Monday, March 9, 2020

NASA Animation of Lassoing An Asteroid

NASA Animation of Lassoing An Asteroid.

In this NASA animation, we see the agency's proposal to lasso an asteroid and bring it back so that it enters the Moon's orbit, where it can be studied at leisure. There is no narration or sound, just raw animation. This project appears to have taken a back burner to other, grander projects such as landing on the moon. However, the project is very interesting to contemplate and may take place eventually.

The goal, according to NASA chief Charles Bolden, is to bring NASA one step closer to a continuing presence Mars. Yes, Mars:
"The ultimate thing … is to put boots on the ground on Mars, and that's not just to do a touch and go. It's to live there one of these days." Charles Bolden, March 26, 2014
The idea is that having a robotic craft get an asteroid (which one is not decided, there are half a dozen choices) and bring it back would help ramp up the technology. It would allow NASA to test a propulsion system and provide some clues regarding the origins of the solar system. Bolden continued:
"We really make a big deal out of this [asteroid] initiative, but you should all understand, this is a tiny, tiny piece of getting humans to Mars. I don't want anybody to lose focus on that. The ultimate goal of this agency right now when it comes to human spaceflight is to put humans on Mars. That's hard. That is really hard. We need a proving ground to develop some of the technologies and everything else."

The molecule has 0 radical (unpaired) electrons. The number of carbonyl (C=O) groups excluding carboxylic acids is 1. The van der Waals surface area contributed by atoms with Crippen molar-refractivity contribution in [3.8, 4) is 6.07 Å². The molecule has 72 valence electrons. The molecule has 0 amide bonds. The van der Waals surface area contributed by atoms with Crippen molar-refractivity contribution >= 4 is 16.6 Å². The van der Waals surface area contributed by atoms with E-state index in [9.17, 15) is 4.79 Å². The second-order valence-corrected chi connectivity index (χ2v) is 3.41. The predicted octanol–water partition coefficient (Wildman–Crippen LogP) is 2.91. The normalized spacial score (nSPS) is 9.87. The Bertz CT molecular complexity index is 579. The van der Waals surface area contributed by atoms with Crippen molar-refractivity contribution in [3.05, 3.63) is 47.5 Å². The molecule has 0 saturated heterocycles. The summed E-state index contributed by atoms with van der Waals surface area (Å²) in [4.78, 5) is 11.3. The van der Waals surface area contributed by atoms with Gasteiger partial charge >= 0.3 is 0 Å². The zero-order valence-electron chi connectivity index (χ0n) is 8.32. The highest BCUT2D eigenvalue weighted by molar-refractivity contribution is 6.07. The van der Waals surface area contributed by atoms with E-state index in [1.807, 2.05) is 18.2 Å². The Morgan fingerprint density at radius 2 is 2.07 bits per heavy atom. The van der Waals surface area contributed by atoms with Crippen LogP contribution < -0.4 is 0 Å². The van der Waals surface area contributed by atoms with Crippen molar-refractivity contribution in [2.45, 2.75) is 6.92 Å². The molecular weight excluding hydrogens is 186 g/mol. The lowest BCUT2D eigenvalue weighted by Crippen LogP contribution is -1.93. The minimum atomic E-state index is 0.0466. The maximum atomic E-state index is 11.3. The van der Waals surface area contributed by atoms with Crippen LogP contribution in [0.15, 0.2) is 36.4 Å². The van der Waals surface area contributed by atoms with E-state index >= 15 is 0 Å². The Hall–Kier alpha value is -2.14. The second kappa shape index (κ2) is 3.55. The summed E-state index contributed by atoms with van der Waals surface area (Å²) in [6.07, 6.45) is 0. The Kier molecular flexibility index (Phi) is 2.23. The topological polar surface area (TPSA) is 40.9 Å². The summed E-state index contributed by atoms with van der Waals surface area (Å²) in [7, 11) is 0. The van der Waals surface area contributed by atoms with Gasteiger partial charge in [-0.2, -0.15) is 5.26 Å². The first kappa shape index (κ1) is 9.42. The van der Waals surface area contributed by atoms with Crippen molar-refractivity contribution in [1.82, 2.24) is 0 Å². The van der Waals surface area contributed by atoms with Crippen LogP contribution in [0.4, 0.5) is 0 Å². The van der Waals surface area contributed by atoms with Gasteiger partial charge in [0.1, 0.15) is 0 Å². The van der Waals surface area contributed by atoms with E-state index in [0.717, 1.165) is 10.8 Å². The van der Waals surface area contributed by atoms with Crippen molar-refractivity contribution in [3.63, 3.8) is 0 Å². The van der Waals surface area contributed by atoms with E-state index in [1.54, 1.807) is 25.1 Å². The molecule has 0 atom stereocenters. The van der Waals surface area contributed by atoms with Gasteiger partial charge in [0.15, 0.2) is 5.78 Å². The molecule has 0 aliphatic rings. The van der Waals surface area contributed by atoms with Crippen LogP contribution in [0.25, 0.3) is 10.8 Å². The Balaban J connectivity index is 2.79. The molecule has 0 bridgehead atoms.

The mission would work in one of two ways: 1) send a robot craft to an asteroid and take part of it, maybe a boulder, and bring it back; 2) send a robot craft and ensnare an entire small asteroid and bring it back. Let us hope that NASA's work on the hardware is as nice as their workup of this animation.

Charles Bolden
Charles F. Bolden, Jr. 
Of course, there are many other difficulties with going to Mars, not the least of which would be shielding humans from deadly cosmic rays. This asteroid mission would provide a testing ground for just part of that mission. It is the usual cautious go-slow NASA approach that works in the long run, though as John Maynard Keyes aptly noted in another context, in the long run, we are all dead.

One thing is for certain, and that is that nothing is going to happen for some time. This whole project depends upon the Orion capsule and Space Launch System rocket. They are not scheduled for operation until 2021 at the earliest. Orion's first test flight is scheduled for some time in mid-2014, the earliest time for the capture and study itself is around 2025.

This is part of my continuing effort to demonstrate the many cool uses of animation beyond pure entertainment.


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